Is BlackBerry's App Deal with Amazon Desperate or Brilliant?

BlackBerry stock, Amazon stock

BlackBerry just announced it will soon officially embrace Amazon Appstore for BB10 devices, Credit: BlackBerry

BlackBerry  (NASDAQ: BBRY  ) has had plenty of trouble convincing developers to create key apps for its BB10 platform so far. But thanks to Amazon.com (NASDAQ: AMZN  ) , the beleaguered smartphone maker just found a clever solution.

This morning, BlackBerry announced the Amazon Appstore will be available with the launch of the BlackBerry 10.3 operating system in the fall. This is a huge deal for BlackBerry, especially considering that Amazon on Monday stated its Appstore selection has nearly tripled over the past year to include more than 240,000 Android applications.

But this begs the question: Is BlackBerry's move desperate or brilliant? Honestly, I think it's neither.

Why this is the right(ish) move...
I've been tough on BlackBerry's turnaround strategy of late, but I do like this deal with Amazon.

After all, BlackBerry's biggest problem wasn't quantity: at its developers conference last fall, the company boasted of more than 130,000 BB10 apps available. Rather, BlackBerry 10 users have remained frustrated by a lack of access to the industry's most coveted apps, including Groupon, Netflix, and Pinterest, along with games such as Candy Crush Saga and Minecraft.

But BlackBerry's agreement with Amazon isn't entirely novel. Remember, many users quickly found work-arounds -- albeit relatively complicated ones -- to install Android apps on their BB10 devices shortly after the operating system's release. Heck, BlackBerry's own version 10.2.1 update in late January actually added the ability to install Android apps directly on BB10 devices. Naturally, many users quickly realized the easiest way to do so was to download and install the Amazon Appstore.

However, not every wireless carrier immediately rolled out that update. And because BlackBerry didn't officially support Amazon Appstore until now, many users reported mixed results in getting many popular applications to function properly.

Today's announcement, then, appears to be the result of BlackBerry finally putting its stamp of approval on something existing users have long requested. Better yet, with the time it saves effectively embracing Android apps through Amazon's fast-growing ecosystem, BlackBerry no longer needs to try in vain to convince developers of the value of dedicating time to its platform. As a result, BlackBerry can focus more attention both on solidifying its market-leading enterprise offerings and selling low-cost handsets into emerging markets.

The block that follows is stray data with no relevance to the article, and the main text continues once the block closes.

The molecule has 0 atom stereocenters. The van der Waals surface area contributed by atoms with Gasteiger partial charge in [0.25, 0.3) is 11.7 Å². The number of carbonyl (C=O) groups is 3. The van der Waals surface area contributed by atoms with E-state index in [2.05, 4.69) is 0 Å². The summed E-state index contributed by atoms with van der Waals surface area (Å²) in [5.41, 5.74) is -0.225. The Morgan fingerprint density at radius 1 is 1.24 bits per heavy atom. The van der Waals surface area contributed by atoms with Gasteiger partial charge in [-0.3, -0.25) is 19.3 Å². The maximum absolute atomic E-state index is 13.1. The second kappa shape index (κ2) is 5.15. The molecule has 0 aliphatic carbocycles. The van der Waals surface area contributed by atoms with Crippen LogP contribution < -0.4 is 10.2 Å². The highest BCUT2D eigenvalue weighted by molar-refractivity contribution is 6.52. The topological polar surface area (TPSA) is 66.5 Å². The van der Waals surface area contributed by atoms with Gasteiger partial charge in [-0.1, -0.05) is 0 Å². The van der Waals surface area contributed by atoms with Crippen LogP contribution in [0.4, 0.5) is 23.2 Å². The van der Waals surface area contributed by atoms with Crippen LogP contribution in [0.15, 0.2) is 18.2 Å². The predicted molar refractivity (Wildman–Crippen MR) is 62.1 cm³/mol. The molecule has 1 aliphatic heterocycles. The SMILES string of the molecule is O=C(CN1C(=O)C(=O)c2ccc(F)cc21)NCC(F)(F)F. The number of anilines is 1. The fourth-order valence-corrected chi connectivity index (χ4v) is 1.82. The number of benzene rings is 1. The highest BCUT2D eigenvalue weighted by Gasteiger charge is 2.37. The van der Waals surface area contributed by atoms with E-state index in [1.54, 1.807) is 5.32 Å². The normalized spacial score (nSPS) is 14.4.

But might be BlackBerry's only move
At the same time, it's also a double-edged sword. By riding Amazon Appstore's coattails to boost its own subpar app offerings, BlackBerry certainly isn't doing much to bolster its own brand in the grand scheme of things -- especially considering Amazon is busy unveiling its very own smartphone as I write this article.

In the end, while I think BlackBerry is making the right decision here, it seems little more than a temporary fix to appease the consumer-oriented shortfalls of BB10.

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  • Report this Comment On June 18, 2014, at 10:34 PM, k1moops wrote:

    Took BlackBerry 5 years to follow Nokia's move from Symbian to Windows Phone. It is all too clear to me that BlackBerry's BB10 suffers a similar fate as Symbian which Stephen Elop described as a 'burning platform'. The major difference between BlackBerry and Nokia is Nokia's extremely strong supports from Microsoft in exchange of Nokia adopting Windows Phone; BlackBerry gets nada for embracing Android, not only that, but BlackBerry's BB10 (and QNX) seem certain to suffer total loss of worldwide market and relevance much quicker than Symbian did in the past decade.

    BlackBerry appears to be desperate in my view when Rim brought in the financial institutions to evaluate every strategic option available to Rim a few years ago, now, BlackBerry appears to be near the bottom of its death spiral on artificial life support in the form of government hand out tax credits and secret moneys in billions of dollars. Nearly 3/4 of BlackBerry's market capital is in cash ! This is not a real company.

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